Tentative phenotypic cut offs for dolutegravir: guidance for use with integrase resistance

Simon Collins, HIV i-Base

Several presentations presented new data relating to the investigational integrase inhibitors dolutegravir.

The most important of these included a correlation of baseline fold change (FC) in IC50 with change in plasma viral load following 8 days of monotherapy, plotting individual patient responses based on baseline integrase resistance. [1]

This analysis, presented by Cindy Vavro and colleagues from GlaxoSmithKline, was from the VIKING-3 study in treatment-experienced patients with integrase inhibitor resistance, using dolutegravir at a dose of 50 mg twice daily for 8 days as functional monotherapy (while on current failing treatment), before switching to optimised background therapy.

Mean reduction in viral load at day 8 in 183 patients was -1.43 log copies/mL (95% CI -1.52, +1.34; p<0.001) with 82% of patients dropping by greater than 1 log copies/mL.

Phenotypic cut offs for dolutegravir were derived based on viral response at day 8. These were defined in the study as full (>1 log), intermediate (0.5-1.0 log) and none (<0.5 log) with FC (95% CI) of <9.4 (5.98, 15.88) and ≥25.99 (15.92, – ), for full and intermediate responses respectively.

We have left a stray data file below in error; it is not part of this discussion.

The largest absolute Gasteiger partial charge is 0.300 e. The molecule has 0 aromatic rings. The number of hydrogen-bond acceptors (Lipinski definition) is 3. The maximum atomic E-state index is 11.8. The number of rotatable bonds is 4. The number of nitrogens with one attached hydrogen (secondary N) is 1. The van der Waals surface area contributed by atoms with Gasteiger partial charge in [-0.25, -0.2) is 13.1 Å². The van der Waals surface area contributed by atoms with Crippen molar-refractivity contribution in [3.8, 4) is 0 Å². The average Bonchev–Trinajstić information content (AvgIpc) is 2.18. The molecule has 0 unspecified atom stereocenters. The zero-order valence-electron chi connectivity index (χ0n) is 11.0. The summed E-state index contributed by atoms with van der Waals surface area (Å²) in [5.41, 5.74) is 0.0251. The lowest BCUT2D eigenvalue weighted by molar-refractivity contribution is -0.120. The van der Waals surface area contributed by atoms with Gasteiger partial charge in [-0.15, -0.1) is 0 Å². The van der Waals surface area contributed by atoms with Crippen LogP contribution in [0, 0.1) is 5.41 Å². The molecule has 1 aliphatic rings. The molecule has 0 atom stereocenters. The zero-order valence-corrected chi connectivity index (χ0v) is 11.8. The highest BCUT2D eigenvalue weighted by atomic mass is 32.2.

Table 1 summarises Day 8 observed responses by these FC sensitivity at baseline, which resulted in a negative predictive value of 67% for people with FC <9.45 who would still not have a full response and a positive predictive value of 87% (136/156).

Table 1: Virologic response at day 8 by FC cut-off
Observed response
Est. FC cut-off Full Intermediate None Total PPV NPV
< 9.45 136 (77%) 16 (9%) 4 (2%) 156 (88%) 136/156 (87%) 10/15 (67%)
9.45-25.99 5 (2%) 2 (1%) 5 (3%) 12 (7%) 159/168 (95%)
> 25.99 0 0 3 (2%) 3 (2%) 3/3 (100%)
Total ** 146 (82%) 19 (11%) 12 (7%) 177 (100%)

** 6/177 patients had no FC at baseline

In this planned interim analysis of patients with 24 week results, 63% of those with baseline FC <9.45 (72/114) had viral load suppressed to <50 copies/mL. No patients with FC >9.45 at baseline achieved <50 copies/mL at week 24. Response rates were also closely related to integrase mutations at baseline, with Q148H/K/R present in 57 (31%) patients, usually with additional mutations. Pre-specified integrase mutations (with primary integrase mutations in bold) were: H51Y, T66A/I/K, L68V, L68I, L74I/M/R, E92Q/V, Q95K, T97A, G118R, E138A/K/T, G140A/C/S, Y143C/H/R, P145S, S147G, Q148H/K/R, V151I/L, S153F/Y, N155H, E157Q, G163R/K, G193E, R263K.